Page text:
Assessing and Treating Clients With Anxiety Disorders

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BACKGROUND INFORMATION

The client is a 46-year-old white male who works as a welder at a local steel fabrication factory. He presents today after being referred by his PCP after a trip to the emergency room in which he felt he was having a heart attack. He stated that he felt chest tightness, shortness of breath, and feeling of impending doom. He does have some mild hypertension (which is treated with low sodium diet) and is about 15 lbs. overweight. He had his tonsils removed when he was 8 years old, but his medical history since that time has been unremarkable. Myocardial infarction was ruled out in the ER and his EKG was normal. Remainder of physical exam was WNL.

He admits that he still has problems with tightness in the chest and episodes of shortness of breath- he now terms these “anxiety attacks.” He will also report occasional feelings of impending doom, and the need to “run” or “escape” from wherever he is at.

In your office, he confesses to occasional use of ETOH to combat worries about work. He admits to consuming about 3-4 beers/night. Although he is single, he is attempting to care for aging parents in his home. He reports that the management at his place of employment is harsh, and he fears for his job. You administer the HAM-A, which yields a score of 26.

Client has never been on any type of psychotropic medication.

MENTAL STATUS EXAM

The client is alert, oriented to person, place, time, and event. He is appropriately dressed. Speech is clear, coherent, and goal-directed. Client’s self-reported mood is “bleh” and he does endorse feeling “nervous”. Affect is somewhat blunted, but does brighten several times throughout the clinical interview. Affect broad. Client denies visual or auditory hallucinations, no overt delusional or paranoid thought processes readily apparent. Judgment is grossly intact, as is insight. He denies suicidal or homicidal ideation.

The PMHNP administers the Hamilton Anxiety Rating Scale (HAM-A) which yields a score of 26.

Diagnosis: Generalized anxiety disorder

RESOURCES

  • Hamilton, M. (1959). Hamilton Anxiety Rating Scale. Psyctests, doi:10.1037/t02824-0

REQUIRED READING

Stahl, S. M. (2013). Stahl’s essential psychopharmacology: Neuroscientific basis and practical applications (4th ed.). New York, NY: Cambridge University Press.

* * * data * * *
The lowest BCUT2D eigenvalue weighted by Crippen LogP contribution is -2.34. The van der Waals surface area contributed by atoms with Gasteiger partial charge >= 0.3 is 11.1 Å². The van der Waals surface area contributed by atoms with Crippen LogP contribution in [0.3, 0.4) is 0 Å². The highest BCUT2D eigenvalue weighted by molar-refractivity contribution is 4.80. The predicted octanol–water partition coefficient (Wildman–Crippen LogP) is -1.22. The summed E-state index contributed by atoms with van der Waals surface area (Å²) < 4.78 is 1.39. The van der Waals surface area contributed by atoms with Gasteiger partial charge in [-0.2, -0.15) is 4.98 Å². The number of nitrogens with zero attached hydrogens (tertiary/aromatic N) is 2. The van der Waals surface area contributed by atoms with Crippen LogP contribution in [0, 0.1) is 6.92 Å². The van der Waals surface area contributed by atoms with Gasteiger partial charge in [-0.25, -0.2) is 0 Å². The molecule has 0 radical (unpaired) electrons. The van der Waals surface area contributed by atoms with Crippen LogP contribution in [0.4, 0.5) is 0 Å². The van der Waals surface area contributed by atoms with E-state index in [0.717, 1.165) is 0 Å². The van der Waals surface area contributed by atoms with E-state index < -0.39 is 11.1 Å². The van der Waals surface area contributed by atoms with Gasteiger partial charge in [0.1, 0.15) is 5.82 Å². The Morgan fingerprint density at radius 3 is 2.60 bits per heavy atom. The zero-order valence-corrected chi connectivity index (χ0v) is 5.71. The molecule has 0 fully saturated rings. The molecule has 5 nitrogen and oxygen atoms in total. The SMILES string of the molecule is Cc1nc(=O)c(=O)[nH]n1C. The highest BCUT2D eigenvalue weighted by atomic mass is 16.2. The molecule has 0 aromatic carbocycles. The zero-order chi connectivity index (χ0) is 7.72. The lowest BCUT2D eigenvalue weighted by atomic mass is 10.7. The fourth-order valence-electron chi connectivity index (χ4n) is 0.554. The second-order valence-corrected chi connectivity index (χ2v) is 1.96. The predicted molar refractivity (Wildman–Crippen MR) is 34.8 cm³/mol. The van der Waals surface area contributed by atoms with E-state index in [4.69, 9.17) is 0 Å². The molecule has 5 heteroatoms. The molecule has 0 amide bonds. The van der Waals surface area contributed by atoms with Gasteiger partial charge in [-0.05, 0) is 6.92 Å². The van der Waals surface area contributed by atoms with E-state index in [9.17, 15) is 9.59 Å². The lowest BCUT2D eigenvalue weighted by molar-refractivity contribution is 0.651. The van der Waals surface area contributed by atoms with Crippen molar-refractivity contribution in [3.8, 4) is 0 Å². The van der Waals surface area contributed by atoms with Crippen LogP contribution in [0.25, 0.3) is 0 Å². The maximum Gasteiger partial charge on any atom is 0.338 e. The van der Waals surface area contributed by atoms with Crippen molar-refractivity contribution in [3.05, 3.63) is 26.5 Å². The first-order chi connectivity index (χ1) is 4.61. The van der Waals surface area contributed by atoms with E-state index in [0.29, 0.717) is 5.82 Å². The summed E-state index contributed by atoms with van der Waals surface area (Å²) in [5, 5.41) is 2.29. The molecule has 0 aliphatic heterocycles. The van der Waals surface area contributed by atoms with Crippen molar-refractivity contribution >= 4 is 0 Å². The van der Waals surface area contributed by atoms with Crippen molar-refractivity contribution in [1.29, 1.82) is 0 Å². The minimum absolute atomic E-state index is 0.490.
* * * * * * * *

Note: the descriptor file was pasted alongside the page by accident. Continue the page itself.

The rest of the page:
To access the following chapters, click on the Essential Psychopharmacology, 4th ed tab on the Stahl Online website and select the appropriate chapter. Be sure to read all sections on the left navigation bar for each chapter.

  • Chapter 9, “Anxiety Disorder and Anxiolytics”

Stahl, S. M., & Grady, M. (2010). Stahl’s illustrated anxiety, stress, and PTSD. New York, NY: Cambridge University Press.

To access the following chapters, click on the Illustrated Guides tab and then the Anxiety, Stress, and PTSD tab.

  • Chapter 4, “First-Line Medications for PTSD”
  • Chapter 5, “Second-Line, Adjunct, and Investigational Medications for PTSD”

Strawn, J. R., Wehry, A. M., DelBello, M. P., Rynn, M. A., & Strakowski, S. (2012). Establishing the neurobiologic basis of treatment in children and adolescents with generalized anxiety disorder. Depression and Anxiety, 29(4), 328–-339. doi:10.1002/da.21913

Hamilton, M. (1959). Hamilton Anxiety Rating Scale. Psyctests, doi:10.1037/t02824-0

The Assignment

Examine Case Study: A Middle-Aged Caucasian Man With Anxiety. You will be asked to make three decisions concerning the medication to prescribe to this client. Be sure to consider factors that might impact the client’s pharmacokinetic and pharmacodynamic processes.

At each decision point stop to complete the following:

1.Decision #1

  • Which decision did you select?
  • Why did you select this decision? Support your response with evidence and references to the Learning Resources.
  • What were you hoping to achieve by making this decision? Support your response with evidence and references to the Learning Resources.
  • Explain any difference between what you expected to achieve with Decision #1 and the results of the decision. Why were they different? 

2.Decision #2

  • Why did you select this decision? Support your response with evidence and references to the Learning Resources.
  • What were you hoping to achieve by making this decision? Support your response with evidence and references to the Learning Resources.
  • Explain any difference between what you expected to achieve with Decision #2 and the results of the decision. Why were they different? 

3.Decision #3

  • Why did you select this decision? Support your response with evidence and references to the Learning Resources.
  • What were you hoping to achieve by making this decision? Support your response with evidence and references to the Learning Resources.
  • Explain any difference between what you expected to achieve with Decision #3 and the results of the decision. Why were they different?

Also include how ethical considerations might impact your treatment plan and communication with clients.

Support your rationale with a minimum of three academic resources. While you may use the course text to support your rationale, it will not count toward the resource requirement.

NOTE

 Decision trees

  1. Complete the decision tree(keep track of what you selected. come up with a rational reason why you chose it. Come up with patient specific rational reason behind not choosing the other two options not chosen).
  2. look at the”assignment” section of the assignment in the classroom.
  3. Answer those questions based on your decisions in the decision tree.
  4. Write a paper addressing all section listed based on the decision tree.

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